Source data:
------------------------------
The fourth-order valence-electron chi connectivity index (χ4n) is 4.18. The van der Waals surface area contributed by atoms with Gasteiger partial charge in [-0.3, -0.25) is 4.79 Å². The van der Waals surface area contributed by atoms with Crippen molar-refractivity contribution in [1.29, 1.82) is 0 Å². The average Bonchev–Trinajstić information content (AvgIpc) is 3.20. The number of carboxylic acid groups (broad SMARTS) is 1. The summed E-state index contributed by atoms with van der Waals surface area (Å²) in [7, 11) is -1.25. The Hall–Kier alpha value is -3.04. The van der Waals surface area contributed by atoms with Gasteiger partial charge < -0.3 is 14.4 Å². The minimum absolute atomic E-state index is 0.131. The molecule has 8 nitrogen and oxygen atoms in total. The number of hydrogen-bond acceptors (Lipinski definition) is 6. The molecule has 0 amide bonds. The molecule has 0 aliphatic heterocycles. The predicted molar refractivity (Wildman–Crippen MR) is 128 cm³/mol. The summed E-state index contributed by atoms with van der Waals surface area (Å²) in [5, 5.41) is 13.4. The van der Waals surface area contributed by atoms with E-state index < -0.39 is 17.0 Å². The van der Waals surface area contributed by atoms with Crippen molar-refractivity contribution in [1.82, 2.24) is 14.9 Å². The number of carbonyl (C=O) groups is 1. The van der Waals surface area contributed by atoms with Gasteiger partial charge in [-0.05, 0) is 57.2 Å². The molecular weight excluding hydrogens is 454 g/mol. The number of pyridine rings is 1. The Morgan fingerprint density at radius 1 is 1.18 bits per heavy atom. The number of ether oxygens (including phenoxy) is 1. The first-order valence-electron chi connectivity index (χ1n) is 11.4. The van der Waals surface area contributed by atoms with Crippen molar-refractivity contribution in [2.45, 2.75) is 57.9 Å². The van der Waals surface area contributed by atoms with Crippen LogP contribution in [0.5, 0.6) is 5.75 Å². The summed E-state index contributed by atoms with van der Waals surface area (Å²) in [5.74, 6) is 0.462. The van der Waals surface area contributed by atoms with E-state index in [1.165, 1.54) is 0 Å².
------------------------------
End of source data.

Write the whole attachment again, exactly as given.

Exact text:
The fourth-order valence-electron chi connectivity index (χ4n) is 4.18. The van der Waals surface area contributed by atoms with Gasteiger partial charge in [-0.3, -0.25) is 4.79 Å². The van der Waals surface area contributed by atoms with Crippen molar-refractivity contribution in [1.29, 1.82) is 0 Å². The average Bonchev–Trinajstić information content (AvgIpc) is 3.20. The number of carboxylic acid groups (broad SMARTS) is 1. The summed E-state index contributed by atoms with van der Waals surface area (Å²) in [7, 11) is -1.25. The Hall–Kier alpha value is -3.04. The van der Waals surface area contributed by atoms with Gasteiger partial charge < -0.3 is 14.4 Å². The minimum absolute atomic E-state index is 0.131. The molecule has 8 nitrogen and oxygen atoms in total. The number of hydrogen-bond acceptors (Lipinski definition) is 6. The molecule has 0 amide bonds. The molecule has 0 aliphatic heterocycles. The predicted molar refractivity (Wildman–Crippen MR) is 128 cm³/mol. The summed E-state index contributed by atoms with van der Waals surface area (Å²) in [5, 5.41) is 13.4. The van der Waals surface area contributed by atoms with E-state index < -0.39 is 17.0 Å². The van der Waals surface area contributed by atoms with Crippen molar-refractivity contribution in [1.82, 2.24) is 14.9 Å². The number of carbonyl (C=O) groups is 1. The van der Waals surface area contributed by atoms with Gasteiger partial charge in [-0.05, 0) is 57.2 Å². The molecular weight excluding hydrogens is 454 g/mol. The number of pyridine rings is 1. The Morgan fingerprint density at radius 1 is 1.18 bits per heavy atom. The number of ether oxygens (including phenoxy) is 1. The first-order valence-electron chi connectivity index (χ1n) is 11.4. The van der Waals surface area contributed by atoms with Crippen molar-refractivity contribution in [2.45, 2.75) is 57.9 Å². The van der Waals surface area contributed by atoms with Crippen LogP contribution in [0.5, 0.6) is 5.75 Å². The summed E-state index contributed by atoms with van der Waals surface area (Å²) in [5.74, 6) is 0.462. The van der Waals surface area contributed by atoms with E-state index in [1.165, 1.54) is 0 Å².